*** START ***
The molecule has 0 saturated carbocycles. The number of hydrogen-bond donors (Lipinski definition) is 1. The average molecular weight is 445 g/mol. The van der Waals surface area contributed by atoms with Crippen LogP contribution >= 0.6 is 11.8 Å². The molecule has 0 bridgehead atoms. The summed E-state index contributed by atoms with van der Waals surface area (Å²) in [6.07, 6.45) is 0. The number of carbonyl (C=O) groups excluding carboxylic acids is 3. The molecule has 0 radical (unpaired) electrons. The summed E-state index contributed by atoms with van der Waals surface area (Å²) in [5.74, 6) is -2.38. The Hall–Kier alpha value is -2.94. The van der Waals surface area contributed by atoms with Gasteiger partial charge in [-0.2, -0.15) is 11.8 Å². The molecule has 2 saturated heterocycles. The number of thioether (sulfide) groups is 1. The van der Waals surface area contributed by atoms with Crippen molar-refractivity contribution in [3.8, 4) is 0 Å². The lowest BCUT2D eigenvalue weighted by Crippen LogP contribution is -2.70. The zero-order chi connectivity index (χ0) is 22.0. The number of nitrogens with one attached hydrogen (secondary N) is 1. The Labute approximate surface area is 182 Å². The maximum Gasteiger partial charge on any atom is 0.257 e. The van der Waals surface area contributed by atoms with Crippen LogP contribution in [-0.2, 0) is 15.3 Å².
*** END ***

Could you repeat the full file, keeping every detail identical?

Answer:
The molecule has 0 saturated carbocycles. The number of hydrogen-bond donors (Lipinski definition) is 1. The average molecular weight is 445 g/mol. The van der Waals surface area contributed by atoms with Crippen LogP contribution >= 0.6 is 11.8 Å². The molecule has 0 bridgehead atoms. The summed E-state index contributed by atoms with van der Waals surface area (Å²) in [6.07, 6.45) is 0. The number of carbonyl (C=O) groups excluding carboxylic acids is 3. The molecule has 0 radical (unpaired) electrons. The summed E-state index contributed by atoms with van der Waals surface area (Å²) in [5.74, 6) is -2.38. The Hall–Kier alpha value is -2.94. The van der Waals surface area contributed by atoms with Gasteiger partial charge in [-0.2, -0.15) is 11.8 Å². The molecule has 2 saturated heterocycles. The number of thioether (sulfide) groups is 1. The van der Waals surface area contributed by atoms with Crippen molar-refractivity contribution in [3.8, 4) is 0 Å². The lowest BCUT2D eigenvalue weighted by Crippen LogP contribution is -2.70. The zero-order chi connectivity index (χ0) is 22.0. The number of nitrogens with one attached hydrogen (secondary N) is 1. The Labute approximate surface area is 182 Å². The maximum Gasteiger partial charge on any atom is 0.257 e. The van der Waals surface area contributed by atoms with Crippen LogP contribution in [-0.2, 0) is 15.3 Å².